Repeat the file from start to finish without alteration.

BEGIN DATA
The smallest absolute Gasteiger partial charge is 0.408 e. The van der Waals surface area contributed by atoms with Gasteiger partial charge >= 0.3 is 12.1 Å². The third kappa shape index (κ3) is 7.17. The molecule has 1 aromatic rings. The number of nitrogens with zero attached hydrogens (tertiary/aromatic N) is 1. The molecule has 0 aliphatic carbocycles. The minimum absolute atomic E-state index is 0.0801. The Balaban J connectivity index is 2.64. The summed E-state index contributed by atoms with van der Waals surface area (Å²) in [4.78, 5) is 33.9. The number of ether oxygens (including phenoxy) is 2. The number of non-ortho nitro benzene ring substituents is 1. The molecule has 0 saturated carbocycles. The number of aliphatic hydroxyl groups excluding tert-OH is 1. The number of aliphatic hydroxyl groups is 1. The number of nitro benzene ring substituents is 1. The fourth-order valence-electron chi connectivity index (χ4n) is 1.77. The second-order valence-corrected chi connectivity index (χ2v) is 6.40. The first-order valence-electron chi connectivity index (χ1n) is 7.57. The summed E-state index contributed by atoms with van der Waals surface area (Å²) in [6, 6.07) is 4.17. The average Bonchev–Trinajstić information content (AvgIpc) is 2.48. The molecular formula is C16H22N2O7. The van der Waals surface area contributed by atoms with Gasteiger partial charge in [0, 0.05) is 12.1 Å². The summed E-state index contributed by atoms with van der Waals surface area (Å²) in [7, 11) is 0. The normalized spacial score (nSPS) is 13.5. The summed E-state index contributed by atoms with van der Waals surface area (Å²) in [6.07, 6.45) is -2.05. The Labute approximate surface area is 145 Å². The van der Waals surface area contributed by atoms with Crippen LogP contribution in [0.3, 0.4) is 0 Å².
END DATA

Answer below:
The smallest absolute Gasteiger partial charge is 0.408 e. The van der Waals surface area contributed by atoms with Gasteiger partial charge >= 0.3 is 12.1 Å². The third kappa shape index (κ3) is 7.17. The molecule has 1 aromatic rings. The number of nitrogens with zero attached hydrogens (tertiary/aromatic N) is 1. The molecule has 0 aliphatic carbocycles. The minimum absolute atomic E-state index is 0.0801. The Balaban J connectivity index is 2.64. The summed E-state index contributed by atoms with van der Waals surface area (Å²) in [4.78, 5) is 33.9. The number of ether oxygens (including phenoxy) is 2. The number of non-ortho nitro benzene ring substituents is 1. The molecule has 0 saturated carbocycles. The number of aliphatic hydroxyl groups excluding tert-OH is 1. The number of aliphatic hydroxyl groups is 1. The number of nitro benzene ring substituents is 1. The fourth-order valence-electron chi connectivity index (χ4n) is 1.77. The second-order valence-corrected chi connectivity index (χ2v) is 6.40. The first-order valence-electron chi connectivity index (χ1n) is 7.57. The summed E-state index contributed by atoms with van der Waals surface area (Å²) in [6, 6.07) is 4.17. The average Bonchev–Trinajstić information content (AvgIpc) is 2.48. The molecular formula is C16H22N2O7. The van der Waals surface area contributed by atoms with Gasteiger partial charge in [0, 0.05) is 12.1 Å². The summed E-state index contributed by atoms with van der Waals surface area (Å²) in [7, 11) is 0. The normalized spacial score (nSPS) is 13.5. The summed E-state index contributed by atoms with van der Waals surface area (Å²) in [6.07, 6.45) is -2.05. The Labute approximate surface area is 145 Å². The van der Waals surface area contributed by atoms with Crippen LogP contribution in [0.3, 0.4) is 0 Å².